Tag: misinformation

Confronting Barriers to Vaccine Acceptance: Create Effective Communication Using Behavioral Science

Course Objective

  • Describe vaccine hesitancy/vaccine confidence and why it is an important public health issue
  • Define behavioral science
  • Apply the Health Belief Model (HBM) to design vaccine messaging
  • Describe approaches to using behavioral science to combat misinformation about vaccines and build trust and confidence in vaccines and health care providers
  • Explain how these principles apply to current public health challenges that are described in case studies, including flu, COVID, and childhood vaccines

Date: June 30, 2023


This self-paced module course outlines how to confront barriers to vaccine acceptance by creating effective communication using behavioral science, health literacy, and techniques to combat misinformation. It provides an introduction to the key tools from each of those fields, then instructs on the five-step process of developing vaccine communications. It includes case studies to show how these principles have been applied in a real-world setting. This course is appropriate for anyone communicating about vaccination, from healthcare workers in one-on-one communications to public health promotion specialists developing full communication campaigns.

Challenging Misinformation: Exploring Equity- and Community-Driven Strategies
"Challenging Misinformation: Exploring Equity- and Community-Driven Strategies" RENATA SCHIAVO, PHD, MA, CCL Senior Lecturer, Department of Sociomedical Sciences, Mailman School of Public Health, Columbia University; Founder and Board President, Health Equity Initiative; Principal, Strategies for Equity and Communication Impact (SECI) Livestreaming: September 7h, 2021 at 12-1 pm ET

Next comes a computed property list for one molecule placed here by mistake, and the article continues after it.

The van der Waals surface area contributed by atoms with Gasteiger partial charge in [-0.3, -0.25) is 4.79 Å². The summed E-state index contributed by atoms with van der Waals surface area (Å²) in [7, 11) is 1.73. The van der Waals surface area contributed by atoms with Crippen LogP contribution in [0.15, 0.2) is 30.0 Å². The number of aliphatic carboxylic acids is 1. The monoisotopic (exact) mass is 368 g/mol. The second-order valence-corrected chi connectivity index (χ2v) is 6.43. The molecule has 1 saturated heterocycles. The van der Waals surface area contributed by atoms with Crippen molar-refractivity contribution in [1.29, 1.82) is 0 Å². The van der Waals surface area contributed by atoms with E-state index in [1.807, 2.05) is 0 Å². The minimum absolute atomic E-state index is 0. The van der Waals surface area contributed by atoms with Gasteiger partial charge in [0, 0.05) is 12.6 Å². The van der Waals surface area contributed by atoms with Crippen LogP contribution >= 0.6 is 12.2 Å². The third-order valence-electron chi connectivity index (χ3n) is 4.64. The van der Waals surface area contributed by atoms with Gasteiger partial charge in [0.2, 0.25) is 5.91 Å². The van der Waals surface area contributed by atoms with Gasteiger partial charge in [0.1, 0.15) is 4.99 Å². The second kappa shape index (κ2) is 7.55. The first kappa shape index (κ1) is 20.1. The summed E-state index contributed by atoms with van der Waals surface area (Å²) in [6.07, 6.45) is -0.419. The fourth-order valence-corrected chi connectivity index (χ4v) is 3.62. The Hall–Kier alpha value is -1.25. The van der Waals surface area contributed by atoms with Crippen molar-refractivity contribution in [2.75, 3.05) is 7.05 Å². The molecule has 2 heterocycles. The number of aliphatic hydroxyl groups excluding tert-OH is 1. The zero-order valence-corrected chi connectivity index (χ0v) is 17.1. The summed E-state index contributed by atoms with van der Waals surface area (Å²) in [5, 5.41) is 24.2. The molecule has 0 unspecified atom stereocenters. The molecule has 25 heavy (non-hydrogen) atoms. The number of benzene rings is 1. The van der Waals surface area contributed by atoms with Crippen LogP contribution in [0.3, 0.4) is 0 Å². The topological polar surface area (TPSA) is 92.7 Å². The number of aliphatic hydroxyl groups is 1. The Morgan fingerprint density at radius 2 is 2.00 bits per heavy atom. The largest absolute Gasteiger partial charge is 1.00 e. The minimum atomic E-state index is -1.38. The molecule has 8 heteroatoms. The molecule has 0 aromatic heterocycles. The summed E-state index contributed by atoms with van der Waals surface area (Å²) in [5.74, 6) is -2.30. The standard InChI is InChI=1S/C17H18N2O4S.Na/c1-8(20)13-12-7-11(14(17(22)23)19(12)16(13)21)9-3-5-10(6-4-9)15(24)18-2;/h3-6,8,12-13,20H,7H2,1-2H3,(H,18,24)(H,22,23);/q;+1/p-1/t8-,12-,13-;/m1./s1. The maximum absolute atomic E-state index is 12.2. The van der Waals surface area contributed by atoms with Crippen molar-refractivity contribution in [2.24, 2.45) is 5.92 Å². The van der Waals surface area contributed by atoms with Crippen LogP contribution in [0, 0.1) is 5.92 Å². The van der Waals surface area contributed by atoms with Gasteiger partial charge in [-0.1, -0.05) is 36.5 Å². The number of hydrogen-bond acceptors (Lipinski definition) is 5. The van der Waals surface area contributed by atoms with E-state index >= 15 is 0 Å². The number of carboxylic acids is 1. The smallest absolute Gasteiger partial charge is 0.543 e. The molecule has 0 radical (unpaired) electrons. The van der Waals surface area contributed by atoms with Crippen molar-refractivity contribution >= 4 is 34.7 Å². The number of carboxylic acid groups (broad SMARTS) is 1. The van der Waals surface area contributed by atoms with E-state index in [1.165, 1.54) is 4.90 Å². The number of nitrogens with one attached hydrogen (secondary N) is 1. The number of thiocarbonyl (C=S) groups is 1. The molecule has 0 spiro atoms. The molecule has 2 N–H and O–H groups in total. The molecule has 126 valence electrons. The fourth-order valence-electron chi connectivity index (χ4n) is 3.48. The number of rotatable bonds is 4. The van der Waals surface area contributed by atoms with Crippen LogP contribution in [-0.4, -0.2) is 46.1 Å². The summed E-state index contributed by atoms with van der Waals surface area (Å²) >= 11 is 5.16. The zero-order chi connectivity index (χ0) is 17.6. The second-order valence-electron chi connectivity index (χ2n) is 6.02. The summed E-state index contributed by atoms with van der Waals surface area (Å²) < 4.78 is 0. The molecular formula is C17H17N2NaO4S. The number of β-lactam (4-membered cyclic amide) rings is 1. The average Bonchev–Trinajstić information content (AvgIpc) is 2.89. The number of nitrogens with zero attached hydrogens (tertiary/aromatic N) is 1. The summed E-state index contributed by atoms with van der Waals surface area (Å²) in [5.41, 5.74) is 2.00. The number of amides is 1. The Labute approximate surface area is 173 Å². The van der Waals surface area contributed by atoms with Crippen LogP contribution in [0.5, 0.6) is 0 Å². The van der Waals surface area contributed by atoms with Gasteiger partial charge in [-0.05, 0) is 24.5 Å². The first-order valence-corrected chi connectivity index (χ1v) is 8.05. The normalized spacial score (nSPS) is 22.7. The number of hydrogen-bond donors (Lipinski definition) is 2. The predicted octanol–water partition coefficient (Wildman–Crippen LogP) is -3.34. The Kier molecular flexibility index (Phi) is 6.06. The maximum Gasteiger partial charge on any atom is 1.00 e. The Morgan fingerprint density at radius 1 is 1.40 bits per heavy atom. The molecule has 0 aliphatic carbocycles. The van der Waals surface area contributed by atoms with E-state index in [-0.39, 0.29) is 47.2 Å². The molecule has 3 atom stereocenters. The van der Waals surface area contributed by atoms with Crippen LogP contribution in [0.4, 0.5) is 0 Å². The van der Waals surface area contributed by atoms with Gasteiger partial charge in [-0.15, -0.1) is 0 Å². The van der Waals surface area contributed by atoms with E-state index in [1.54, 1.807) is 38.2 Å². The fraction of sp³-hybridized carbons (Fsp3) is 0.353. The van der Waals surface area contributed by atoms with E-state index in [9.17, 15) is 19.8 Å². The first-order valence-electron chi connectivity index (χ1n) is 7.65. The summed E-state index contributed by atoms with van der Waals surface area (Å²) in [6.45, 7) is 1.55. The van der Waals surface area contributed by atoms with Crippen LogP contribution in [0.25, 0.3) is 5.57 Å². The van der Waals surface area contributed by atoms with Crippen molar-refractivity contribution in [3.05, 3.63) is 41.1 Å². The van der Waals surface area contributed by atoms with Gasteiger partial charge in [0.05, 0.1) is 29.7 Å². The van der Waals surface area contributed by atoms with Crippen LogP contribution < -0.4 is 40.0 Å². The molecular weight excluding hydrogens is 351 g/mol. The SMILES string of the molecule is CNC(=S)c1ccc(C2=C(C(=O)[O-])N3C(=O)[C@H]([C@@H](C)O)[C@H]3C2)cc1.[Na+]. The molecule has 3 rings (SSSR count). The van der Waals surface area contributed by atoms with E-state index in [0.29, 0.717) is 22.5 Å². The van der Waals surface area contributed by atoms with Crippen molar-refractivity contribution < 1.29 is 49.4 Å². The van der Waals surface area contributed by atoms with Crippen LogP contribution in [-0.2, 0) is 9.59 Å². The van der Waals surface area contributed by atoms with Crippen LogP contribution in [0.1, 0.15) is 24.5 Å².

Course Objective

  • Define terms such as “infodemic management”, and other current terminology as related to misinformation within a variety of interpersonal and media settings 
  • Discuss the link between misinformation, trust, and behavioral change, including issues surrounding the politicization of health information, historical reasons for mistrust among many groups, and the role of social media 
  • Describe promising equity-and community-driven strategies to: 
    • address misinformation 
    • build trust at the community and population levels  
    • strengthen communication systems to improve health, social, and policy outcomes 
  • Discuss relevant case studies and resource

Date: September 7th 2021

Presenter:
Renata Schiavo, PhD, MA, CCL
Senior Lecturer, Department of Sociomedical Sciences, Mailman School of Public Health, Columbia University
Founder and Board President, Health Equity Initiative
Principal, Strategies for Equity and Communication Impact (SECI)


In this month’s Log-In2Learn webinar, Dr. Renata Schiavo, PhD, MA, CCL, surveys evidence-based systems strategies for health professionals to challenge misinformation. She begins by reviewing socio-ecological models from the science of trust, emphasizing the importance of social, political and environmental factors. While acknowledging the new challenges posed by social media, which does not rely on peer-review or fact-checking processes, she reminds us that misinformation is older than the information age, going over historical reasons for mistrust such as the Tuskegee syphilis study. She defines an effective infodemic response, goes over 7 types of mis/dis-information as well as healthy information behaviors. This background leads to the paradigm shift to equity- and community-driven strategies, which Dr.Schiavo breaks down by priority and explains how to incorporate into health promotion programming.

Participants will learn how to:

  1. Define terms such as “infodemic management”, and other current terminology as related to misinformation within a variety of interpersonal and media settings 
  2. Discuss the link between misinformation, trust, and behavioral change, including issues surrounding the politicization of health information, historical reasons for mistrust among many groups, and the role of social media 
  3. Describe promising equity-and community-driven strategies to: address misinformation, build trust at the community and population levels , strengthen communication systems to improve health, social, and policy outcomes 
  4. Discuss relevant case studies and resource
Region 2 Public Health Training Center